Petrov came to Crimea in 2012 in order to start a business. He opened a hotel in the main Tatar city in Crimea, Bakhchysarai. But now, he said, his plan is to leave Crimea for Georgia.

Speaking over a cup of coffee at the Pushkin – a cafe he owns and has named after the famous Russian poet – he denounced the high level of corruption among local authorities and the increasing political repression.

"In the past, I saw Ukrainian activists regularly – now I don't see them anymore," he said, adding that "the number of policemen has increased by four times, compared to before the annexation."

"I don't fear Russia, because I am Russian," he said, explaining that his nationality protects him from being arrested.

EU visa waiver looms for Russia-annexed Crimeans

Visa liberalisation for Ukrainians entering the EU will also apply to inhabitants of the peninsula taken over by Moscow in 2014. But the issue poses administrative as well as political problems.

Little to celebrate at EU-Ukraine summit

EU leaders have pledged to uphold sanctions on Russia in the run-up to a summit this week, but the declaration comes amid multiplying uncertainties on future ties.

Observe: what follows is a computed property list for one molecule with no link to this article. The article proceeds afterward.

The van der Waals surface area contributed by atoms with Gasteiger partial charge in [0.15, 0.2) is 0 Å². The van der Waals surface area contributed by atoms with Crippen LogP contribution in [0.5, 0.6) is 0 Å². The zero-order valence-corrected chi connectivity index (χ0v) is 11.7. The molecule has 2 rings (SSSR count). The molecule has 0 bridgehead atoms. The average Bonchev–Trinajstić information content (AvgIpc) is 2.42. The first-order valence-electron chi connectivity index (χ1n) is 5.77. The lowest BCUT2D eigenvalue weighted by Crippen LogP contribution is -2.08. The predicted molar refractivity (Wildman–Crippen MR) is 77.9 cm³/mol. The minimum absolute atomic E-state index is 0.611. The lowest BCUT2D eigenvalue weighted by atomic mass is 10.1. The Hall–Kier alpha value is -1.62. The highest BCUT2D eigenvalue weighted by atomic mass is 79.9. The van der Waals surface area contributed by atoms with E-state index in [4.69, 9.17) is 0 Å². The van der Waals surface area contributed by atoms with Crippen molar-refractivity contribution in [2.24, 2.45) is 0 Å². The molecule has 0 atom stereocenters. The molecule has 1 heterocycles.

West told Ukraine to abandon Crimea, document says

US moved warships out of Russia's way. Germany urged Ukraine not to fight - newly-published minutes of a Kiev crisis meeting in 2014 show how the West let Putin seize Crimea out of "fear."

EU extends sanctions on Russia

German chancellor Angela Merkel said that Russia hadn't done enough to implement the so-called Minsk peace process, a condition for lifting the sanctions.


Sanctions on Crimea hurt some more than others

From small businesses to commercial giants, many have been affected by the US and EU sanctions imposed after Crimea's annexation by Russia in 2014. But some locals have found ways around them.


Four years on – but we will not forget illegally-occupied Crimea

Together with many other partners, including the United States, Canada and Norway, the European Union has implemented a policy of non-recognition and sanctions regimes, targeting people and entities that have promoted Russia's illegal annexation.